A champion of early opera, he has led productions of rarely-performed works acclaimed as “refined and flexible,” (Boston Globe) “fearless,” (Voce di Meche) and “a remarkable musical experience” (OperaWire). He is in demand as a guest conductor, appearing with Sunshine City Opera, the Cantanti Project, Dorian Baroque, Ensemble Musica Humana, and others.

Mr. Sauerwald directs Polyphemus, an early music collective and concert series in lower Manhattan, and is Director of Music at the New Dorp Moravian Church. He can be heard performing with the Handel & Haydn Society, Emmanuel Music, Lorelei Ensemble, Dorian Baroque, The Weckmann Project, Ensemble Musica Humana, Ensemble ad Libitum and many others. He lives in New York City and holds a Bachelor of Music degree in early keyboard performance from McGill University and a Master of Music degree from Boston University.

Internationally respected baroque cellist and viola da gamba player Shirley Hunt brings fierce imagination and integrity to the music of the Renaissance, Baroque, and contemporary eras.  Praised by The Strad as “stylish and accomplished,” she embraces an eclectic musical life as a multi-instrumental soloist and collaborator.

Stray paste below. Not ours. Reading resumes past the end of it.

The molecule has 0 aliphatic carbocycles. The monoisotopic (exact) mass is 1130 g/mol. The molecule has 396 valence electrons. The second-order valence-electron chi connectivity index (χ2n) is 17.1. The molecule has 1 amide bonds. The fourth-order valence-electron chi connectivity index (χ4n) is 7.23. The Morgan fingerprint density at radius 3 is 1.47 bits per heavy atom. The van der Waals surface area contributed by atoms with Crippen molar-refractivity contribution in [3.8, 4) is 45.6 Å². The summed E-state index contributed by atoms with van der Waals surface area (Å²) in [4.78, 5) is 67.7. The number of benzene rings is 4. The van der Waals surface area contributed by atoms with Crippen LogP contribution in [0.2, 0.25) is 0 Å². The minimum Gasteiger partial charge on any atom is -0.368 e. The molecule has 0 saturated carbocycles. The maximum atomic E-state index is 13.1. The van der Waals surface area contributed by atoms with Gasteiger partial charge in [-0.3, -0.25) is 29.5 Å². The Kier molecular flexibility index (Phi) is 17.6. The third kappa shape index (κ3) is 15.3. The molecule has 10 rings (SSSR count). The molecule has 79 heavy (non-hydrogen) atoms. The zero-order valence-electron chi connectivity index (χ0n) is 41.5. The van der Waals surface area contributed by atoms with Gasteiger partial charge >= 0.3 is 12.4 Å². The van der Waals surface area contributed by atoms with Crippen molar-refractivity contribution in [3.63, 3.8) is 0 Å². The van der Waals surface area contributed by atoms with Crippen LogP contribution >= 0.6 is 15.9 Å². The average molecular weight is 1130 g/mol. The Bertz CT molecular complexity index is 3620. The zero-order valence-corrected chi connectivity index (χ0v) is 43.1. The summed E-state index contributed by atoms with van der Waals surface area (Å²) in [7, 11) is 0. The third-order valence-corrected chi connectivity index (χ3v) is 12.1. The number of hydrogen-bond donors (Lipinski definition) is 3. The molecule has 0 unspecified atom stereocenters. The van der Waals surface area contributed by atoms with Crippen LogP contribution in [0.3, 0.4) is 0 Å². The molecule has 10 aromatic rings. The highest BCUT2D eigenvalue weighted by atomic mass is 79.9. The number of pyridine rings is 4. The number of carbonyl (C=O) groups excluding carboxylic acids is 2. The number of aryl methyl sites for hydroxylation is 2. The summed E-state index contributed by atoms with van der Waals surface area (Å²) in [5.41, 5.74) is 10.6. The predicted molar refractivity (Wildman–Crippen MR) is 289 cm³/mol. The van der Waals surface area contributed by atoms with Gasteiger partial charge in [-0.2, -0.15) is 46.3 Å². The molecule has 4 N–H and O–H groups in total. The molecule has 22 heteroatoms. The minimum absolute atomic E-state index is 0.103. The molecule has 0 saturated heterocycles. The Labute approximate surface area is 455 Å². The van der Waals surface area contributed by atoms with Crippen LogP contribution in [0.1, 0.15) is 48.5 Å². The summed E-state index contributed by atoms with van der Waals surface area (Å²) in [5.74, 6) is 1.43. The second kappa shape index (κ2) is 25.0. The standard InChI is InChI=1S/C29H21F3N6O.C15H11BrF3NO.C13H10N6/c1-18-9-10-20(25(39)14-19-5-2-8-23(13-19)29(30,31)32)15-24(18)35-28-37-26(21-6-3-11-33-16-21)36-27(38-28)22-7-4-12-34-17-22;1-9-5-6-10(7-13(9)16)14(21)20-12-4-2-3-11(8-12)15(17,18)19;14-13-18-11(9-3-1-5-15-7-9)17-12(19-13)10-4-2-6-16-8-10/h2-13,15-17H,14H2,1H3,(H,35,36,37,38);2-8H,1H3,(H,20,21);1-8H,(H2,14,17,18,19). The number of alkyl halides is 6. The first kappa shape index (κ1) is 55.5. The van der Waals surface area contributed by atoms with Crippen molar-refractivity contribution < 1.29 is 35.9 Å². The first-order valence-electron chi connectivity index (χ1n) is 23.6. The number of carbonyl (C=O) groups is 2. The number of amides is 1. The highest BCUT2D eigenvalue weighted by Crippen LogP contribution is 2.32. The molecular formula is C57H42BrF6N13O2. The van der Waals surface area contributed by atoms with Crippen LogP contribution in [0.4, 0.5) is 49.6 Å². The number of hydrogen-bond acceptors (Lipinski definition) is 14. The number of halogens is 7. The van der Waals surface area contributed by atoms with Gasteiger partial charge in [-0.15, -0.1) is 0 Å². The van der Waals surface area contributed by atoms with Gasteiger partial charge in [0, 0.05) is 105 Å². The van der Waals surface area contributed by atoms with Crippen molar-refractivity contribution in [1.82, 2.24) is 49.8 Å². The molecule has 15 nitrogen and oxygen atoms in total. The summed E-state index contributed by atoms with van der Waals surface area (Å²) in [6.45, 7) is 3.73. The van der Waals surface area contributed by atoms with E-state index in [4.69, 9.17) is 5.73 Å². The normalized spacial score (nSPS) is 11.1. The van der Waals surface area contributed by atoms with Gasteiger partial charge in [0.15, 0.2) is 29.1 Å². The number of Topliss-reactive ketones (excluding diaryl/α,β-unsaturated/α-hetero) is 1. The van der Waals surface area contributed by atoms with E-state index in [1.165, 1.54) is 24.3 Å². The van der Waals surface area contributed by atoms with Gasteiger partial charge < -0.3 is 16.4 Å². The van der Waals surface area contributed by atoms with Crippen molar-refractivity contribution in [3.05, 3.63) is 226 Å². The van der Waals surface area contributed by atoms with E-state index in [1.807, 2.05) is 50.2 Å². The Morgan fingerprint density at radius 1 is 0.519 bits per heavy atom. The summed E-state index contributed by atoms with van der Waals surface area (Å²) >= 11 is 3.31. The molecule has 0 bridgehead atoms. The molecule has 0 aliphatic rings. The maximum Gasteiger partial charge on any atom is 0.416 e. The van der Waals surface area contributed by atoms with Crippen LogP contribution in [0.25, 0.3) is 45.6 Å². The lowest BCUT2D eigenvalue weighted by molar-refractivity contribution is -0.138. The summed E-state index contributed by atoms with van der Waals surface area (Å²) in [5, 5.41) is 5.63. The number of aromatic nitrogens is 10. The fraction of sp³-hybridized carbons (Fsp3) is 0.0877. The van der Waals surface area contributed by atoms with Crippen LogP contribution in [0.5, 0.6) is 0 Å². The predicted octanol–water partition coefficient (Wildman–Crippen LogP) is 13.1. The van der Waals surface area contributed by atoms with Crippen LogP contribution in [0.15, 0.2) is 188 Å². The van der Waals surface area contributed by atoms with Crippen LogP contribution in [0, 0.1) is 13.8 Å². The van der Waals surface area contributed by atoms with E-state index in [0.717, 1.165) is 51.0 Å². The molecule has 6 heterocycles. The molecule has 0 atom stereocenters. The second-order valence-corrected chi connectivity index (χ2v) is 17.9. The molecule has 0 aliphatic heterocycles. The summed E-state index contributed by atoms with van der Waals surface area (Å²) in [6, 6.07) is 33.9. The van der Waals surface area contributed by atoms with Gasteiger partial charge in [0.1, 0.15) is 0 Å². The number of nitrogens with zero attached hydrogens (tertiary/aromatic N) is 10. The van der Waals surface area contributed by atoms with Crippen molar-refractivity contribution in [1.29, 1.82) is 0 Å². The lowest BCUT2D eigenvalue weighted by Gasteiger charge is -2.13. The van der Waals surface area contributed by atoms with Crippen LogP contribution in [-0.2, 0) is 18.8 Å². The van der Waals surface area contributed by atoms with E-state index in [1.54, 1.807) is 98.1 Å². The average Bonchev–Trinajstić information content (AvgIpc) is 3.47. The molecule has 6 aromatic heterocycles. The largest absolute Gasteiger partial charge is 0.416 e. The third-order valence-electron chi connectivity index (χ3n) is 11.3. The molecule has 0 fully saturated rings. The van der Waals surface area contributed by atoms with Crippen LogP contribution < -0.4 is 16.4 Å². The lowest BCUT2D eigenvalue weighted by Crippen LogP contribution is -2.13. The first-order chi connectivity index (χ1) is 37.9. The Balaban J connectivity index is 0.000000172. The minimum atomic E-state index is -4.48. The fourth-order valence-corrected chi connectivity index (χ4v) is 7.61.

Her recent CD release J.S. Bach Suites & Sonatas Volume One is the first installment in an ambitious three-part recording project featuring Bach’s complete cello suites and viola da gamba sonatas.  Early Music America called the disc “a fine debut and one with promise for future projects.” Facts & Arts noted her “soulful renditions,” “high-wire interpretations,” and “resonant, singing tone that stays in the mind.”

In high demand as viola da gamba soloist and continuo cellist for the Passions, Cantatas, and Concertos of J.S. Bach, Ms. Hunt has performed and recorded with the nation's leading period instrument ensembles including Boston BaroqueHandel and Haydn SocietyPhilharmonia Baroque OrchestraAmerican Bach SoloistsPortland Baroque OrchestraMusica Angelica, and Bach Collegium San Diego. In 2011 she toured Europe and South America with John Malkovich and Wiener Akademie, and between 2008 and 2010 performed on the adapted viola and harmonic canon in PARTCH, the Los Angeles Harry Partch band.